The German language has various words which do not exist in English to describe the darker side of the human condition. One of them is ‘angst’. The most accurate translation of angst is ‘anxiety.’ But it is anxiety with a capital ‘A’. It does not really describe the daily worries that trouble most people as they struggle to make ends meet and take care of themselves and their loved ones. It is rather a profound sense of dread verging on despair that takes root in the soul when a man is gripped with the conviction that his very existence seems to hold no meaning. Angst arises from a sense that ultimately we are just tiny specks of dust in a vast and unforgiving universe, and that whatever aspirations and achievements we might pursue to give purpose to our existence ultimately end in a black hole of oblivion.
It is probably safe to say that we live in an age of considerable angst. There is much concern about the present and a great deal of uncertainty about the future. We see it in the political discourse of the western world and in the media, where a crisis of credibility has lead to widespread discontent and suspicion, and high ideals of the dignity of the human person and of human freedom protected by the rule of law look in danger of giving way to cynicism and a desperate desire for self-preservation at all costs.
This is a perilous state for any civilisation to find itself in. As the idea of administering euthanasia to an individual whose quality of life is considered not worth maintaining becomes increasingly acceptable in educated circles, so the thought of putting humanity out of its misery by means of nuclear destruction can conceivably become a temptation to those in power who have been nurtured in a nihilistic, misanthropic mindset. A celebrated intellectual being interviewed on Radio Four recently said that she could not help wishing that the asteroid that is believed to have brought a dramatic end to the age of the dinosaurs had also prevented the birth of the human race.
Our Lord Jesus – in His teaching and in every aspect of His life – reassures us that our lives do have meaning, and that there is a very real and wonderful purpose to our existence. He tells that our lives have a value, a purpose and a meaning that transcend anything we might achieve (or suffer) in this world – that we have been created by God in a act of love – that He gave His life for us on the Cross, and He would have died on that Cross for you and for me if you or I had been the only person in existence who needed saving. And although we might look small and insignificant in the whole scheme of things, your soul and my soul is more precious in the eyes of the Creator than this whole material universe that He created in all of its majesty. Indeed, He created this world not for His own delight. He enjoys all of the fulfilment He needs in the Life of the Blessed Trinity, which is characterised by an infinite and eternal outpouring of love between Father, Son and Holy Ghost. He created this universe so that we might discover His creative genius in every flower, every mountain, every star and every galaxy that exists within the cosmos, and so that it might point us towards everlasting life with Him in Heaven.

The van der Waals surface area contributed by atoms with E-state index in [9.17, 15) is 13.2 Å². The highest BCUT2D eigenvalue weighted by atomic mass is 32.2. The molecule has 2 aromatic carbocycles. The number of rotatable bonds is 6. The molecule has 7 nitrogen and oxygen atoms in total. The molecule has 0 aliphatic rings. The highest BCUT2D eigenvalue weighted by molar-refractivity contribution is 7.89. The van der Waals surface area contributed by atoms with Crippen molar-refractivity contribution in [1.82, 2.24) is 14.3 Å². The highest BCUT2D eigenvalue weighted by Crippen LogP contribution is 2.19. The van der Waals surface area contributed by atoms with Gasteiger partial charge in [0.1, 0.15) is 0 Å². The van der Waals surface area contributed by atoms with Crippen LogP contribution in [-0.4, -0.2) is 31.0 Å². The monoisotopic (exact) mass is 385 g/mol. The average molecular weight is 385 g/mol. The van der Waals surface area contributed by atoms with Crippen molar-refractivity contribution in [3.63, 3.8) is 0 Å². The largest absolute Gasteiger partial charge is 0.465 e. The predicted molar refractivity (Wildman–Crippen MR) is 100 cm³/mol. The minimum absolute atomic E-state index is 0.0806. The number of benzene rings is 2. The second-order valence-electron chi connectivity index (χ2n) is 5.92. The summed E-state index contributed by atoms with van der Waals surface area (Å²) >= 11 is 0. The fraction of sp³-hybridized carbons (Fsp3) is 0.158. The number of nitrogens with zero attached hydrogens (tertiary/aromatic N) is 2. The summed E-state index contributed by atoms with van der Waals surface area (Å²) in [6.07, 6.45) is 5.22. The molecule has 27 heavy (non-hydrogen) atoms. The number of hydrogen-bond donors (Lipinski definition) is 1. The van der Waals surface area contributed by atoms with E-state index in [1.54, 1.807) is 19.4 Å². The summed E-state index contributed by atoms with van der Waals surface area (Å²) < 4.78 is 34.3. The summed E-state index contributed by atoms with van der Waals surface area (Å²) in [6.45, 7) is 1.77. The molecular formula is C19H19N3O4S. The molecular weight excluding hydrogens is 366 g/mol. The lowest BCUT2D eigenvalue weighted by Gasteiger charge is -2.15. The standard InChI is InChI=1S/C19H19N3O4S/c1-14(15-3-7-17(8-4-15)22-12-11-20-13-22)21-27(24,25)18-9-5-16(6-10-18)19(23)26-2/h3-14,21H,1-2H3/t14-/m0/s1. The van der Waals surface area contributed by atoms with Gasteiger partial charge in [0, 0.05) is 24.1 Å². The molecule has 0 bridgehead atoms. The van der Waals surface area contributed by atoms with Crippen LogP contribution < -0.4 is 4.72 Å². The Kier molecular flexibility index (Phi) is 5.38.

“In my Father’s house there are many mansions” He promises, “And I go to prepare a place for you.” (Jn 14.2-3) However beautiful and wonderful this universe really is, it is a mere pale reflection of the glory that God has prepared for us in Heaven. We cannot begin to imagine what those mansions might look like, because “no eye has seen, no ear has heard, the things that God has prepared for those who love Him.” (1 Cor 2.9) But we take Truth Himself at His word when He tells us “and I will come again and I will take you to myself, so that where I am you may be also.” (Jn 14.3)
Recently we celebrated Our Lord’s Ascension, body and soul, into Heaven, which ushered in the ‘end times’ in which we now live in expectation of His Second Coming, when His glorious presence will fill the skies from east to west. In this month of June, we shall also celebrate the fact that He is still with us, Body and Blood, Soul and Divinity, in the Blessed Sacrament, in which He gives Himself to us as food. The Blessed Sacrament is the greatest token of love and friendship that we can ever find on this earth. Certain saints like our Holy Father Saint Philip have been granted visions of Our Lord in the Sacred Host, but normally this presence remains hidden under the sacramental signs. This is so that we might have the courage to approach Him and consume Him. Bread and wine are transformed into His Body and Blood so that we might be transformed more perfectly into His perfect likeness, and so that we in turn might set about transforming this world around us.
On the feast of Corpus Christi, we worship God in the Blessed Sacrament with maximum solemnity, and with the best we can offer in the way of music, vestments and flowers. We also give thanks that Our Lord remains on the altar outside of Holy Mass, in the Tabernacle, so that we might visit Him at our leisure and share with Him all of our joys and sorrows, our worries and our hopes. The ability to rest in silence in each other’s company is a sign of maturity in any relationship, so we should not be concerned if we cannot always find the words to pray. Just rest in front of the Tabernacle in His presence, allowing Him to communicate His healing and His grace in abundance. He is the one and only invincible solution to this angst that seems to be gripping our world. In Him we find our meaning and our destiny.
Fr Julian Large